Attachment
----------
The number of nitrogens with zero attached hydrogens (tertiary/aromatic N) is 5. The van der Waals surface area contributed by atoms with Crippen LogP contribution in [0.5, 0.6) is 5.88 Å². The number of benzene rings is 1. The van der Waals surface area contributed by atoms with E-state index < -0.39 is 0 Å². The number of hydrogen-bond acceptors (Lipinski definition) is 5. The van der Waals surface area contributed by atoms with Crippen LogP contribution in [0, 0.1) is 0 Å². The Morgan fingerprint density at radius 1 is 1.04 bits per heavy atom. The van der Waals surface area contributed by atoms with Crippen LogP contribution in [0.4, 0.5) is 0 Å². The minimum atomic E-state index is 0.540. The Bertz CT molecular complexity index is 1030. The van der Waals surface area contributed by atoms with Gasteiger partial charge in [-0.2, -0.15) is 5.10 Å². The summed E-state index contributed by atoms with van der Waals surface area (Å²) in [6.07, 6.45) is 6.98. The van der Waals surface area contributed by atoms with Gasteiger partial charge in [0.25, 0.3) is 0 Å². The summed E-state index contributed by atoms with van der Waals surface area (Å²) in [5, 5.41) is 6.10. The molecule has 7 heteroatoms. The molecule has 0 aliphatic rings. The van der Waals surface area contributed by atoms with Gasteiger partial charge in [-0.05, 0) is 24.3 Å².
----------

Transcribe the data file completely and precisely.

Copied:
The number of nitrogens with zero attached hydrogens (tertiary/aromatic N) is 5. The van der Waals surface area contributed by atoms with Crippen LogP contribution in [0.5, 0.6) is 5.88 Å². The number of benzene rings is 1. The van der Waals surface area contributed by atoms with E-state index < -0.39 is 0 Å². The number of hydrogen-bond acceptors (Lipinski definition) is 5. The van der Waals surface area contributed by atoms with Crippen LogP contribution in [0, 0.1) is 0 Å². The Morgan fingerprint density at radius 1 is 1.04 bits per heavy atom. The van der Waals surface area contributed by atoms with Crippen LogP contribution in [0.4, 0.5) is 0 Å². The minimum atomic E-state index is 0.540. The Bertz CT molecular complexity index is 1030. The van der Waals surface area contributed by atoms with Gasteiger partial charge in [-0.2, -0.15) is 5.10 Å². The summed E-state index contributed by atoms with van der Waals surface area (Å²) in [6.07, 6.45) is 6.98. The van der Waals surface area contributed by atoms with Gasteiger partial charge in [0.25, 0.3) is 0 Å². The summed E-state index contributed by atoms with van der Waals surface area (Å²) in [5, 5.41) is 6.10. The molecule has 7 heteroatoms. The molecule has 0 aliphatic rings. The van der Waals surface area contributed by atoms with Gasteiger partial charge in [-0.05, 0) is 24.3 Å².